# ASTM C1131-10 (Reapproved 2015)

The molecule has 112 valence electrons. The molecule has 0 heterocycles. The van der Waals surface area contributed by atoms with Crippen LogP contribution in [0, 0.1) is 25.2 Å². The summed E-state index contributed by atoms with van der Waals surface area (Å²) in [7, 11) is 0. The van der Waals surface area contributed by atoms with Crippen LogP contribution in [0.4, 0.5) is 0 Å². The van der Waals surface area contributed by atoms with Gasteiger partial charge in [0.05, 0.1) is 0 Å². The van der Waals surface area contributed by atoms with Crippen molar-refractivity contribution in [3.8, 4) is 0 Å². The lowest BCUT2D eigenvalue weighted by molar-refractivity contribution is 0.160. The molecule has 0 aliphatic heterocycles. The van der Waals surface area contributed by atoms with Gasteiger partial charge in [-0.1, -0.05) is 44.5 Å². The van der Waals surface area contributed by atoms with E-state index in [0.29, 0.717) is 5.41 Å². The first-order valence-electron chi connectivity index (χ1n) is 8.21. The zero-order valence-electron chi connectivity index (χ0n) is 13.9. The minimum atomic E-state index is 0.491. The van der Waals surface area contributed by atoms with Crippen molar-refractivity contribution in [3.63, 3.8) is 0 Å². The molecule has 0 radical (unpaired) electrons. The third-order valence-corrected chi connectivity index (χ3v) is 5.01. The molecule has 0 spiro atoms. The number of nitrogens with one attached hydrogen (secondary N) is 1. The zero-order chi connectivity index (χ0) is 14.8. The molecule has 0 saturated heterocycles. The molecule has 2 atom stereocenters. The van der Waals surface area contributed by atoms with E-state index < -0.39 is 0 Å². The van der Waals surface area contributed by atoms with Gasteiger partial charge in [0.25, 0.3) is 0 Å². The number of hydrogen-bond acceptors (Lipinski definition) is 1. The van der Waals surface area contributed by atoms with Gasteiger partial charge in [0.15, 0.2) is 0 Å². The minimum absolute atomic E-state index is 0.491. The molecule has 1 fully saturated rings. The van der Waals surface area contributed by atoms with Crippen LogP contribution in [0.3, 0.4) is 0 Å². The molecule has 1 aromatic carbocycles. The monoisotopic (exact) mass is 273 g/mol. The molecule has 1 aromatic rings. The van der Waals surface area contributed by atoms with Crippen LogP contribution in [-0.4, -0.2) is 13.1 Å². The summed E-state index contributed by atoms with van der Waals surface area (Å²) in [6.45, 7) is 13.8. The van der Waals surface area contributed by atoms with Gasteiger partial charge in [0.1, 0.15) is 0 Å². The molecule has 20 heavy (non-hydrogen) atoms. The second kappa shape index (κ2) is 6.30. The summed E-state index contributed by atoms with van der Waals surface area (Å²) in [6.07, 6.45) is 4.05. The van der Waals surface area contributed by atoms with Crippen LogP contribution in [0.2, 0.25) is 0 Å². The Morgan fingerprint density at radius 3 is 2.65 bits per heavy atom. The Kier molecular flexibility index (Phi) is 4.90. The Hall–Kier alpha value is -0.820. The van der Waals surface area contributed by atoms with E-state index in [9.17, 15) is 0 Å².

Designation: C1131 − 10 (Reapproved 2015)Standard Practice forLeast Cost (Life Cycle) Analysis of Concrete Culvert, StormSewer, and Sanitary Sewer Systems1This standard is issued under the fixed designation C1131; the number immediately following the designation indicates the year oforiginal adoption or, in the case of revision, the year of last revision. A number in parentheses indicates the year of last reapproval. Asuperscript epsilon (´) indicates an editorial change since the last revision or reapproval.1. Scope1.1 This practice covers procedures for least cost (life cycle)analysis (LCA) of materials, systems, or structures proposedfor use in the construction of concrete culvert, storm sewer, andsanitary sewer systems.NOTE 1—As intended in this practice, examples of analyses include, butare not limited to the following: (1) materials-pipe linings and coatings,concrete wall thicknesses, cements, additives, etc.; (2) systems-circularpipe, box sections, multiple lines, force mains, etc.; and (3) structures-wetand dry wells, pump and lift stations, etc.1.2 The LCA method includes costs associated withplanning, engineering, construction (bid price), maintenance,rehabilitation, replacement, and cost deductions for any re-sidual value at the end of the proposed project design life.1.3 For each material, system, or structure, the LCA methoddetermines in present value constant dollars, the total of allinitial and future costs over the project design life, and deductsany residual value.1.4 Major factors in the LCA method include project designlife, service life, and relevant interest and inflation rates.2. Terminology2.1 Definitions:2.1.1 constant dollars—dollars of uniform purchasingpower exclusive of inflation or deflation.2.1.1.1 Discussion—Constant dollars are costs stated atprice levels for a specific reference year, usually the particulartime that the LCA is being conducted.2.1.2 current dollars—dollars of purchasing power in whichactual prices are stated, including inflation or deflation.2.1.2.1 Discussion—Current dollars are costs stated at pricelevels in effect whenever the costs are incurred. In the absenceof inflation or deflation, current dollars are equal to constantdollars.2.1.3 direct costs—the costs of excavation, removal, anddisposal of existing materials, systems, or structures; installa-tion and testing of replacements materials, systems, or struc-tures; backfill; surface restoration, traffic rerouting, safety,utility relocations; and additional future costs required by newland uses, population growth.2.1.4 discount rate—accounts for the time value of moneyand reflects the impartiality of paying or receiving a dollar nowor at a future time.2.1.4.1 Discussion—The discount rate is used to convertcosts occurring at different times to equivalent costs at acommon time. Discount rates may be expressed in nominal orreal terms.2.1.5 future costs—costs incurred after a project has beenconstructed and operating, such as maintenance, rehabilitation,and replacement costs.2.1.6 indirect costs—the costs to the owner that users pay interms of delayed time.2.1.7 inflation rate—an increase in the volume of moneyand credit relative to available goods and services resulting ina continuing rise in the general price level.2.1.7.1 Discussion—In this practice, inflation refers toyearly change in the Producer Price Index (1).22.1.8 interest rate—the cost of borrowed money.2.1.9 maintenance costs—the annual or periodic direct andindirect costs of keeping a material, system, or structurefunctioning for the project design life; such maintenance doesnot extend the service life of the material, system, or structure.2.1.10 nominal discount rate—a discount rate that takes intoaccount both the effects of inflation and the real earningpotential of money invested over time.2.1.10.1 Discussion—When future costs and values areexpressed in current dollars, after having been adjusted forinflation, a nominal discount rate is used to convert the futurecosts and values to present value constant dollars. Users of thispractice should consult with their accountant or client todetermine the appropriate discount rate for a given project.2.1.11 original costs—costs incurred in planning, designing,and constructing a project.1This practice is under the jurisdiction of ASTM Committee C13 on ConcretePipe and is the direct responsibility of Subcommittee C13.05 on Special Projects.Current edition approved Oct. 15, 2015. Published October 2015. Originallyapproved in 1995. Last previous edition approved in 2010 as C1131 – 10ɛ1. DOI:10.1520/C1131–10R15.2The boldface numbers refer to the list of references at the end of the standard.Copyright © ASTM International, 100 Barr Harbor Drive, PO Box C700, West Conshohocken, PA 19428-2959. United States12.1.12 project design life—the number of years of useful lifethe material, system, or structure must provide.2.1.13 real discount rate—a discount rate that takes intoaccount only the real earning potential of money over time andis the differential between the interest and inflation rates.2.1.13.1 Discussion—When future costs and values areexpressed in future constant dollars, a real discount rate is usedto convert constant dollars to present value dollars. Life cycleeconomic analyses conducted in constant dollars and a realdiscount rate are often preferred to similar analyses conductedin current dollars using nominal discount rates because noforecast of the inflation rate is required.2.1.14 rehabilitation costs—the direct and indirect costs ofrehabilitating a material, system, or structure to extend theservice life of the material, system, or structure.2.1.15 replacement costs—the direct and indirect costs ofreplacing a material, system, or structure before the end of theproject design life, so it will again function as originallyintended.2.1.16 residual value—the remaining value of the material,system, or structure at the end of the project design life.2.1.17 service life—the number of years of service amaterial, system, or structure will provide before rehabilitationor replacement is required.2.1.17.1 Discussion—Project design life and service life areusually established by the owner or controlling agency.3. Significance and Use3.1 The significance of the LCA method is that it is acomprehensive technique for taking into account all relevantmonetary values over the project design life and provides ameasure of the total cost of the material, system, or structure.3.2 The LCA method can be effectively applied in both thepreconstruction and bid stages of projects.After bids are taken,real costs can be used instead of estimates.4. Procedures4.1 The procedures for determining the LCA of a material,system, or structure can be summarized in five basic steps.4.1.1 Identify Objective, Alternatives, and Constraints.4.1.2 Establish Basic Criteria.4.1.3 Compile Data.4.1.4 Compute LCA for Each Material, System, or Struc-ture.4.1.5 Evaluate Results.4.2 Objectives, Alternatives, and Constraints—Establish thespecific objectives of the project and identify alternative waysof accomplishing the objectives. For example, alternatives fora sanitary sewer system may include a gravity flow systemversus a gravity flow system with life stations versus a singleforce main. Identify constraints, such as maximum culvert heador tail water, maximum and minimum slopes and depths ofburial, installation methods, etc.4.3 Criteria—Establish basic criteria that should be fol-lowed in applying the LCA method, including project designlife; the material, system, or structure service life; direct andindirect costs and timing of maintenance, rehabilitation andreplacement; real or nominal discount rate; and the compre-hensiveness of the LCA evaluation.4.4 Compile Data—Compile basic data required to computethe LCA of potential alternatives, including costs of planning,design, engineering and construction; maintenance costs; reha-bilitation costs; replacement costs; residual values; and thetime periods for all future costs.4.5 Compute LCA—The LCA of a material, system, orstructure can be formulated in simple terms with all costs andvalues in present value constant dollars:LCA 5 C 2 S1(~M1N1R! (1)where:C = original cost,S = residual value,M = maintenance cost,N = rehabilitation cost, andR = direct and indirect replacement cost.4.5.1 Original Cost—Original cost is defined in Section 2and is normally developed from the engineer’s estimate or isthe actual bid price. A material, system, or structure may havea service life longer than the project design life and,consequently, would have a residual future current dollar value,which must be discounted back to a present constant dollarvalue, and subtracted from the original cost. Sincemaintenance, rehabilitation, and replacement costs may beincurred several times during the life of the project, the futurecurrent dollar value of each occurrence must be discountedback to a present constant dollar value and the values summed.4.5.2 Future Costs—Future costs are normally estimated inconstant dollar values, which are then converted to futurecurrent dollar values by an inflation factor and then discountedback to present constant dollar values by an interest factor:FV 5 A~11I!n(2)where:FV = future current dollar value,A = constant dollar value,I = inflation rate, andn = number of years in the future at which costs areincurred.PV 5FV~11i!n(3)where:PV = present constant dollar value, andI = interest or nominal discount rate.Combining Eq 2 and Eq 3:PV 5 AS11I11iDn(4)Eq 4 is usable, but requires assumptions of both interest andinflation rates. Although interest and inflation rates can varywidely, historical records indicate that the differential betweeninterest and inflation rates has been relatively stable over thelong term. Therefore, by defining an inflation/interest factor, F,as:C1131 − 10 (2015)2F 5S11I11iD(5)where:F = inflation/interest factor.Restating Eq 4:PV 5 A~F!n(6)The inflation/interest factor is virtually constant for specificdifferentials between interest and inflation rates. Therefore,utilizing the inflation/interest factor in present value calcula-tions eliminates the uncertainties and distortions due to selec-tion of possibly incompatible individual interest and inflationrates (2).NOTE 2—Table X1.1 presents the inflation/interest factor for a range ofinflation rates from 4 through 18 % and differentials between interest andinflation rates of 1 through 5 %. For different sources of financing, thedifferential between interest and inflation rates significant in constructionover a 30-year period is presented in Table X1.2.4.5.3 Residual Value—If a material, system, or structure hasa service life greater than the project design life, it would havea residual future current dollar value, which should be dis-counted back to a present constant dollar value and subtractedfrom the original cost. Using a straight-line depreciation, thepresent value of the residual value is:S 5 C~F!npSnsnD(7)where:S = residual value,C = present constant dollar cost,ns= number of years the material, system, or structureservice life exceeds the project design life,n = service life, andnp= project design life.With a lack of data to determine the residual value, a salvagevalue or cash value may be substituted or the term neglected.If accounting practices dictate, another depreciation method,other than straight-line, may be used.4.5.4 Maintenance Costs—The present value of mainte-nance costs is calculated by determining the future value ofeach cost occurrence, discounting each to a present value, andsumming all the values. Maintenance costs may be on anannual basis or estimated as a total for a periodic cycle orcovering a certain number of years, which reduces the numberof computations. The total present value of all maintenancecosts is:M 5 CM(~ Fn1F2n…1Fmn! (8)where:M = total present value of all maintenance costs,CM= constant dollar cost of a maintenance cycle,n = number of years in maintenance cycle, andm = number of maintenance cycles in project design life.If a maintenance cycle ends in a year in which rehabilitationor replacement work is scheduled, then the total present valueof maintenance costs should be refined by omitting the costs ofthat maintenance cycle. Where future maintenance costs are onan annual basis, the total present value of all maintenance costscan be determined by:M 5 CMF1 2 ~F!mn1/F 2 1G(9)4.5.5 Rehabilitation Costs—If a material, system, or struc-ture has durability or structural problems before the end of theproject design life, it may be possible to extend its service lifeby rehabilitation repairs. If the extended service life does notequal or exceed the project design life, the material, system, orstructure would probably require replacement at the end of theextended service life. A material, system, or structure mayrequire rehabilitation or replacement several times during theproject design life. The present value of rehabilitation costs iscalculated by determining the future value of each costoccurrence, discounting each to a present value and summingall values:N 5(CNFn(10)where:N = present value of rehabilitation costs,CN= constant dollar cost estimated for a rehabilitationproject,n = number of years after the project is completed thatrehabilitation costs will be incurred.4.5.6 Replacement Costs:4.5.6.1 The present value of replacement costs is zero for amaterial, system, or structure with a service life equal to orgreater than the project design life.4.5.6.2 The present value of replacement costs for amaterial, system, or structure with a service life less than theproject design life is calculated by determining the future valueof each replacement, discounting each to a present value, andsumming all values:R 5(CRFn(11)where:R = present value of replacement costs,CR= constant dollar cost of direct and indirect replacement,andn = number of years after the project is completed thatreplacement costs are estimated to occur.4.5.6.3 The future value of indirect replacement costs for amaterial, system, or structure with a service life less than theproject design life is calculated by determining user delaysduring construction (3):CRi5 AADT 3 t 3 d ~cp3 vp3 vof1cf3 vf! (12)where:AADT = AnnualAverage Daily Traffic of the roadway whichthe culvert is being installed,t = the average increase in delay to each vehicle perday, in hours,d = the number of days the project will take,cp= the average rate of person-delay, in dollars per hour(4),vp= the percentage of passenger vehicle traffic,C1131 − 10 (2015)3vof= the vehicle occupancy factor,cf= the average rate of freight-delay, in dollars per hour(5), andvf= the percentage of truck traffic.5. Keywords5.1 acceptance criteria; concrete; costs; culvert; inflationrate; interest rate; least cost analysis; life cycle analysis; pipe;procedures; project design life; sanitary sewer; service life;storm sewerAPPENDIXES(Nonmandatory Information)X1. INFLATION/INTEREST FACTORX1.1 History—The